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As UNHCR struggles with funding shortfall, refugee asks, "Do I still have a future?"

As UNHCR struggles with funding shortfall, refugee asks, "Do I still have a future?"

Liberian refugee Ibrahim Amah has led a stormy life - losing his wife, his home, and having to take care of three young children single-handedly. His plight may get worse if UNHCR is forced to cut operations due to a budget shortfall.
22 October 2002
Liberian refugee and widower Ibrahim Amah struggles to cope with work, shelter problems and his young children in Taiama camp, Sierra Leone.

GENDEMA, Sierra Leone, October 22 (UNHCR) - Lightning has struck thrice for 33-year-old Ibrahim Amah, a Liberian refugee who has had to flee for his life three times in the last six months. Bracing himself for the next storm as he huddles under a roof with 40 other refugees, he laments, "Do I still have a future?"

It is a question many refugees are asking as the UN refugee agency struggles with a fourth-quarter funding shortfall that is affecting its operations worldwide, especially in Africa.

Amah is the human face of the international community's failure to fund essential programmes for refugees. He and his family come from the Cape Mount area of Golakanneh district in Liberia. In April this year, they fled fighting between rebels and the government forces, arriving in Liberia's Sinje camp near the border with Sierra Lone.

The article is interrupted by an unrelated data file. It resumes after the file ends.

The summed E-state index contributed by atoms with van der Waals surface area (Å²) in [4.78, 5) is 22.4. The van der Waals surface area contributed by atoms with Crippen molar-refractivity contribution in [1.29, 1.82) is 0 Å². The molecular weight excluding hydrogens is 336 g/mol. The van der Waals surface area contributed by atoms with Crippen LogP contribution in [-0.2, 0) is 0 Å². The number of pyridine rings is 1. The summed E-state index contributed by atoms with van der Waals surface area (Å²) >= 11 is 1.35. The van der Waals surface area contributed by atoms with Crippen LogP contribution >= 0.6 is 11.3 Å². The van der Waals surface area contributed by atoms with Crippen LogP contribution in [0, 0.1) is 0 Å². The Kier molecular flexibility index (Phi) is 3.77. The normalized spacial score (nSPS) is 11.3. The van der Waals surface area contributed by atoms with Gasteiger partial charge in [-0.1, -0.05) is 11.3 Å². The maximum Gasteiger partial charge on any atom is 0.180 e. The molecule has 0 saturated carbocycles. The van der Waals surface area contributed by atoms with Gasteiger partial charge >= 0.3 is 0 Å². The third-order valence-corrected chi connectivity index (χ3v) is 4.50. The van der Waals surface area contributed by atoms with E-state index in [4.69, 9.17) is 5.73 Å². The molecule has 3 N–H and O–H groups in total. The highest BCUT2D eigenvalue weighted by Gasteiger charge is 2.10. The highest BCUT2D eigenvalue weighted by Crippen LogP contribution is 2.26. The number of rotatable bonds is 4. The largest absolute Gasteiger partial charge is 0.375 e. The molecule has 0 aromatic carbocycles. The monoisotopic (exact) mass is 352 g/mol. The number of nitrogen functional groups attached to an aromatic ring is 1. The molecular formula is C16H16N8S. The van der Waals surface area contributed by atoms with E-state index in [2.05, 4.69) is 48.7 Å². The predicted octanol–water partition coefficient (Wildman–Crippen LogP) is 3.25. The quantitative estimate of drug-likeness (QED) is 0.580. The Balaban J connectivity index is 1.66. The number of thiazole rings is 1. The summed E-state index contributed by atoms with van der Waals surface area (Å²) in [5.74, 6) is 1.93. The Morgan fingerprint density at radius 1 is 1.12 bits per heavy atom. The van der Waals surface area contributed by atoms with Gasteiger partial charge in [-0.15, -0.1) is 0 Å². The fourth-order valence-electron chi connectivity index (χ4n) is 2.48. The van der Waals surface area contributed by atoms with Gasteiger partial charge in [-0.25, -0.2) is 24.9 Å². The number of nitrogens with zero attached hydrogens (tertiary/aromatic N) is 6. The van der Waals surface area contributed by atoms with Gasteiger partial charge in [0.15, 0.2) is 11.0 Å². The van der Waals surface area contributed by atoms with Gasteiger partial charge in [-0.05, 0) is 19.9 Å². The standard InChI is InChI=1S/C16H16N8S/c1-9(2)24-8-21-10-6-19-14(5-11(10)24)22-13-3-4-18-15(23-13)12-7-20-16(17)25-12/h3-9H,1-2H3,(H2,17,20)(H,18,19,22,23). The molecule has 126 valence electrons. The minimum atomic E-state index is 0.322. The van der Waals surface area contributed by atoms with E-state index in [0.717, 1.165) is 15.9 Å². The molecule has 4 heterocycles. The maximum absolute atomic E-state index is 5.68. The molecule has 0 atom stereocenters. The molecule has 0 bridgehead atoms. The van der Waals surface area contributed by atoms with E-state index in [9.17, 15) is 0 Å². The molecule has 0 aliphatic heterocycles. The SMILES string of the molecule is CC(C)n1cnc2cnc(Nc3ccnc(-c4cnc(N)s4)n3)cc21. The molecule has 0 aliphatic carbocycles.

In mid-May, rebels attacked Lofa Bridge and there were rumours they were headed for Sinje camp. Amah decided not to take chances or risk his family's lives by staying at Sinje, so they walked for three days to Sierra Leone. At Gendema crossing point in Sierra Leone's Pujehun district, they were registered and assisted by officials from the UN refugee agency, who moved them to Taiama camp in Moyamba district, where he currently lives with about 7,000 other Liberian refugees.

Taiama refugee camp was the first camp to be established primarily for Sierra Leonean returnees who were unable to go home immediately for safety reasons during the country's brutal civil war. The conflict lasted almost a decade and ended this year. Most of the refugees who arrived earlier in the year are hosted in Taiama camp.

As a trained schoolteacher, Amah taught at a primary school in the camp and contributed his meagre income towards improving his family's dismal living conditions. Life was tough as they struggled to make ends meet.